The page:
Even though Ether is the most subtle of the elements, it should not be overlooked. It is linked to the Throat Chakra (Vishudda or the 5th Chakra) and encompasses all that exists within our world. Ether stands for intuition, wisdom, stillness, and freedom of expression.
The 5th chakra, as well as the ether element, emphasize communication both within ourselves and with the universe.
When it comes to yoga, poses like Savasana help to tap into the wisdom of the universe. Also poses that focus on the throat like camel pose, fish pose or plow pose are great. Here are our 7 favorite Ether poses.
Bridge Pose – Setu Bandha Sarvangasana
Bridge pose helps to build the core and lower body strength. It lengthens and strengthens your spine, energizes the body, and can stimulate your endocrine and nervous systems.
Lay down on your back. Bend both or your knees and place the feet flat on the floor – hip distance apart. Bring your arms alongside your body with the palms facing down – your fingertips should be able to touch your heels. With your next inhale, press the feet into the mat and lift your hips up. Engage the legs and buttocks while trying to keep the knees hip-width apart.
You can interlace the fingers to increase the leverage or bring the arms over your head and stretch your whole upper body. Stay here for minimum 5 breaths. To release, slowly roll your spine back on the mat.
Wild Thing – Camatkarasana
Wild Thing Pose provides a stretch to your chest, shoulder and front legs and hence strengthen them accordingly. This pose is also very effective in toning your arms and upper back. Practice this asana daily to combat fatigue and mild depression.
Start with the Downward-Facing Dog Pose and bring your weight into your right hand. Now, come onto the Side Plank Pose. Next, inhale and lift your hips gently, keeping your right hand strong. While you exhale, set your left foot back, placing your toes on the floor with the knee partially bent. Curl back your upper back and extend your left arm. Keep on breathing and hold for 5-10 breaths.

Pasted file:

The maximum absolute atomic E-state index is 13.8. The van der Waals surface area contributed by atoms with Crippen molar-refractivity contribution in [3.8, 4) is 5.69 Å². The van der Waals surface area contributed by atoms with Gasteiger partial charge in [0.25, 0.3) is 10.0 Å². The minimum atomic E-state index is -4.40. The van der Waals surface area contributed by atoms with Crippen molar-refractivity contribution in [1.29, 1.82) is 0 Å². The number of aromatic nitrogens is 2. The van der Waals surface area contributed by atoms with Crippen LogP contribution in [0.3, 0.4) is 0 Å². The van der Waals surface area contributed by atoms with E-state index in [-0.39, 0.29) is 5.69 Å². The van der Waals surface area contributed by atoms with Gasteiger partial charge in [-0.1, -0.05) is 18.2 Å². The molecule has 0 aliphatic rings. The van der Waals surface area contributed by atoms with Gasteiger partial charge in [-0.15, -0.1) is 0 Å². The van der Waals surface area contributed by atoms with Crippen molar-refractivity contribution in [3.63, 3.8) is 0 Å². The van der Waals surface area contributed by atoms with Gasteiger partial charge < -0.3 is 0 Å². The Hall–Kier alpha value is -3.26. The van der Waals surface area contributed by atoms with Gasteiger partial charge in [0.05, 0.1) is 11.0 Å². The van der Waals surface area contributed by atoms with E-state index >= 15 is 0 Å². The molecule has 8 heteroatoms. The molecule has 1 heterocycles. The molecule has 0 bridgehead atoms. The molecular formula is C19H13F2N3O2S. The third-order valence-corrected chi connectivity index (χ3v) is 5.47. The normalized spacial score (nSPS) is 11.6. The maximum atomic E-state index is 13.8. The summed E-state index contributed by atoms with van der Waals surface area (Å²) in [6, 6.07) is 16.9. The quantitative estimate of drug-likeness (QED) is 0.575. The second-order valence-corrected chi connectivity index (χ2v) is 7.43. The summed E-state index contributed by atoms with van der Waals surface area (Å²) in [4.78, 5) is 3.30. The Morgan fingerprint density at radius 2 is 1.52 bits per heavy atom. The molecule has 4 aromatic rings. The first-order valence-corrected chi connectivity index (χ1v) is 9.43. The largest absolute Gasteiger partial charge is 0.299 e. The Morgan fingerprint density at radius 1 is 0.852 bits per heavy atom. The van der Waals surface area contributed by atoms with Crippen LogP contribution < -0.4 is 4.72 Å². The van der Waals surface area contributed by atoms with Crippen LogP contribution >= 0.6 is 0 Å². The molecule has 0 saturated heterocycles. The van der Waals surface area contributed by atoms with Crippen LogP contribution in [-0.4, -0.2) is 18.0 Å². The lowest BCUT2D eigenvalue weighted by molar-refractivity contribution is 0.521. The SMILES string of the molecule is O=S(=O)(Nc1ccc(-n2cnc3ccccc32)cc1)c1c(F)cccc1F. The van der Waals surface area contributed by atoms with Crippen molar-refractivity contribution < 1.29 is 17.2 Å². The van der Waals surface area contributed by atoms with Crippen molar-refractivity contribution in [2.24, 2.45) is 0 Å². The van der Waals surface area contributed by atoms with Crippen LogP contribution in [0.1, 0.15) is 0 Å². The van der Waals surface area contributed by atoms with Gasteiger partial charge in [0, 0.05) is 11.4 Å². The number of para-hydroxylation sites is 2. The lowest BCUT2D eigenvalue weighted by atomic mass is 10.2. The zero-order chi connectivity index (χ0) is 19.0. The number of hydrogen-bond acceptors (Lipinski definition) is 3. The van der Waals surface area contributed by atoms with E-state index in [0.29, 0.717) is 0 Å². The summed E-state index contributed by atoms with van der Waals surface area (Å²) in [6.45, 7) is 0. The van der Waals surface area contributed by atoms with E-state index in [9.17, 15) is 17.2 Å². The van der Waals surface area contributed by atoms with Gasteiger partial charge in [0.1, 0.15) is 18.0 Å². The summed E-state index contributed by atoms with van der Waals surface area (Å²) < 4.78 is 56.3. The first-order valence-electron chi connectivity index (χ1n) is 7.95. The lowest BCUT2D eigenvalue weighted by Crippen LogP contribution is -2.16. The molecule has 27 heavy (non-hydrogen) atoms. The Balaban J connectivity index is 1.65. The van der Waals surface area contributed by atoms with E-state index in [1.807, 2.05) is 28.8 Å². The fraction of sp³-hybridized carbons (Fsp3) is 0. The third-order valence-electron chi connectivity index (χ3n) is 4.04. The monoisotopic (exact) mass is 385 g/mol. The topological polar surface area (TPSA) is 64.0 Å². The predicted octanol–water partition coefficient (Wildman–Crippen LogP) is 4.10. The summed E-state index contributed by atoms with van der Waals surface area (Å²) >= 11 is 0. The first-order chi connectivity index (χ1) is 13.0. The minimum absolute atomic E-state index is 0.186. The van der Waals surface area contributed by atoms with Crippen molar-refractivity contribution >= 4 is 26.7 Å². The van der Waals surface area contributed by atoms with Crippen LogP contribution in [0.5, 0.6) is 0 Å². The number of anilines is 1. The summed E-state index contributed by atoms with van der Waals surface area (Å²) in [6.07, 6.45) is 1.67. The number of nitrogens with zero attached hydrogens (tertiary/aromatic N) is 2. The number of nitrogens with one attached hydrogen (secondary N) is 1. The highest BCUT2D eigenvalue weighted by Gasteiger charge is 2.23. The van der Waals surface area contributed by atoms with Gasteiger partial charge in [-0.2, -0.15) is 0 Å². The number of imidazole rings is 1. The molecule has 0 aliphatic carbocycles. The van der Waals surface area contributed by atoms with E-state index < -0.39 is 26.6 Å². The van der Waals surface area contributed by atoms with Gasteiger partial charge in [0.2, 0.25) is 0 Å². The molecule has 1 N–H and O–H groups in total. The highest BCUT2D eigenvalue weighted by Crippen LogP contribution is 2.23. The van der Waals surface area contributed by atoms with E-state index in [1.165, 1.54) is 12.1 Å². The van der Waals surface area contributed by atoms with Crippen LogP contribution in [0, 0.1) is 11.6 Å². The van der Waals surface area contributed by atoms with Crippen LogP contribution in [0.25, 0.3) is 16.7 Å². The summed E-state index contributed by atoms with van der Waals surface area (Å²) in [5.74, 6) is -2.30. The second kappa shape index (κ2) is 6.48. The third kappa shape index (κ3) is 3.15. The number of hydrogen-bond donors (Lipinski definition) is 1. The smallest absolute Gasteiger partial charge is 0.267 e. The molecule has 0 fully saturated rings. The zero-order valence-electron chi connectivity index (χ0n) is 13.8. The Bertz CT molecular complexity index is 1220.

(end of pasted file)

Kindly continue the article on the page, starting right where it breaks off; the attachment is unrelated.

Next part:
Camel Pose – Ustrasana
Camel Pose strengthens your back while opening your shoulders, chest, and quads. It can boost your energy and mood.
Come to your knees with your legs hip-width apart. Place your palms on the sacrum with the fingers pointing down. Inhale, engage your belly and reach your tailbone towards your knee. Exhale press the hips forward while squeezing the buttocks and thighs. Your hips should stay over your hips! If you are comfortable, carefully reach one hand down to the heel, then the other. If you can’t reach your heels, leave your hands at the sacrum. Make sure not to pinch your shoulders together. Only if it feels good, lower your head and neck down. This is a deep,vulnerable backbend which can create some anxiety. Make sure you are warmed up and listen to your body.
Shoulder Stand – Salamba Sarvangasana
Shoulder Stand stretches the shoulders and the neck and strengthens the legs. It stimulates the thyroid, the prostate glands, and abdominal organs. It also improves digestions and can calm the brain and releasing stress.